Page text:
The following is the presidency’s right of reply to Eusebius McKaiser’s column “Trump, Zuma are worse than liars”, published in the Mail & Guardian on February 3.
Eusebius McKaiser’s article; “Trump, Zuma are worse than liars” Mail & Guardian, February 3-9 is completely beyond the pale and way outside the conventions of responsible journalism and freedom of expression, so repulsive that they cannot be repeated here.
How this kind of invective and swearwords, particularly against heads of state slips the editorial controls is perplexing to say the least, and can only justifiably fuel speculation of tacit support to such uncouth and repugnant language. But one can only imagine the uproar that a tit for tat for this vitriol can generate in the media space.
The specious and grotesque comparison between the two leaders notwithstanding, it is important for McKaiser to appreciate that inherent in the freedom of speech is refraining from violating the dignity of other people, including offending public sensibilities.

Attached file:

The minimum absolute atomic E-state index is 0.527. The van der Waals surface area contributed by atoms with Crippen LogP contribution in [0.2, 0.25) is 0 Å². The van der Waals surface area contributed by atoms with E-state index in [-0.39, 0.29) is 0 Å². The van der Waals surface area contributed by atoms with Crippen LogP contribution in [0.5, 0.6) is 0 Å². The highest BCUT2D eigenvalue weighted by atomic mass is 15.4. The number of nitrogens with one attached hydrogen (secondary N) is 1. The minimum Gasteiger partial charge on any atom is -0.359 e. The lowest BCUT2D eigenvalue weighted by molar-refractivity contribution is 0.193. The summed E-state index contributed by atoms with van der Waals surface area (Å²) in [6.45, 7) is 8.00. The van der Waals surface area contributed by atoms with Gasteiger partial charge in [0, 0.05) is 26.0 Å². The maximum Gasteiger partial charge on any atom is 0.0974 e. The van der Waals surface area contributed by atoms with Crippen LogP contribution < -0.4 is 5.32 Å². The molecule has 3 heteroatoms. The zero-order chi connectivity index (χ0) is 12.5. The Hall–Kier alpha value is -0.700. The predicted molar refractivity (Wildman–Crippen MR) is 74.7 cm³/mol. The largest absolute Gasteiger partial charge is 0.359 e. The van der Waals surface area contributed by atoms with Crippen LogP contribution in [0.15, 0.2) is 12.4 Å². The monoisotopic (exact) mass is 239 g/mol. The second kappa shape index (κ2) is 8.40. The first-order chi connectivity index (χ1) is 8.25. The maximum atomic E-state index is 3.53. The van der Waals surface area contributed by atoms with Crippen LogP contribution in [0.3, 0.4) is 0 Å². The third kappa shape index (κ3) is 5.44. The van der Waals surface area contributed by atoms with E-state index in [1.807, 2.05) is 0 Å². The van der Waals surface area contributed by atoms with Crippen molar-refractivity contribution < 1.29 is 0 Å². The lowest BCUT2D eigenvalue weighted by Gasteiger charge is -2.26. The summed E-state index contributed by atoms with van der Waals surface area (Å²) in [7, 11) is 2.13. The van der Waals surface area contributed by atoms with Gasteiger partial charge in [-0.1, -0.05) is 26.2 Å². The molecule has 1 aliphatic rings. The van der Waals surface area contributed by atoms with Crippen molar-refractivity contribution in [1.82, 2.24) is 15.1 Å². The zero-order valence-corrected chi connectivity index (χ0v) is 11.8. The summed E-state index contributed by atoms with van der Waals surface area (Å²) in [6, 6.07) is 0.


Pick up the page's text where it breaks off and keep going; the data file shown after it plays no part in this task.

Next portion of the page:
While democratic leaders such as President Jacob Zuma do not necessarily open up to journalists on condition or basis of their patronage and common viewpoints, the rapport is very essential in a democracy for robust media engagement and unencumbered participation of the people in public affairs, and unfortunately this kind of writing strains the relations between the leaders and the journalists.
Without dignifying this vitriol with undue blow by blow response, President Zuma is not a demagogue but a democratically elected leader, who had sacrificed for and served this country devoutly many years before he could even become a president.
He has spiritedly championed pro-poor policies and leads a concerted transformation programme in the country to build an inclusive economy, which may not go well with many of the detractors and beneficiaries of the previous status quo, including some people in certain media establishments or their proxies.
By David Ntshabele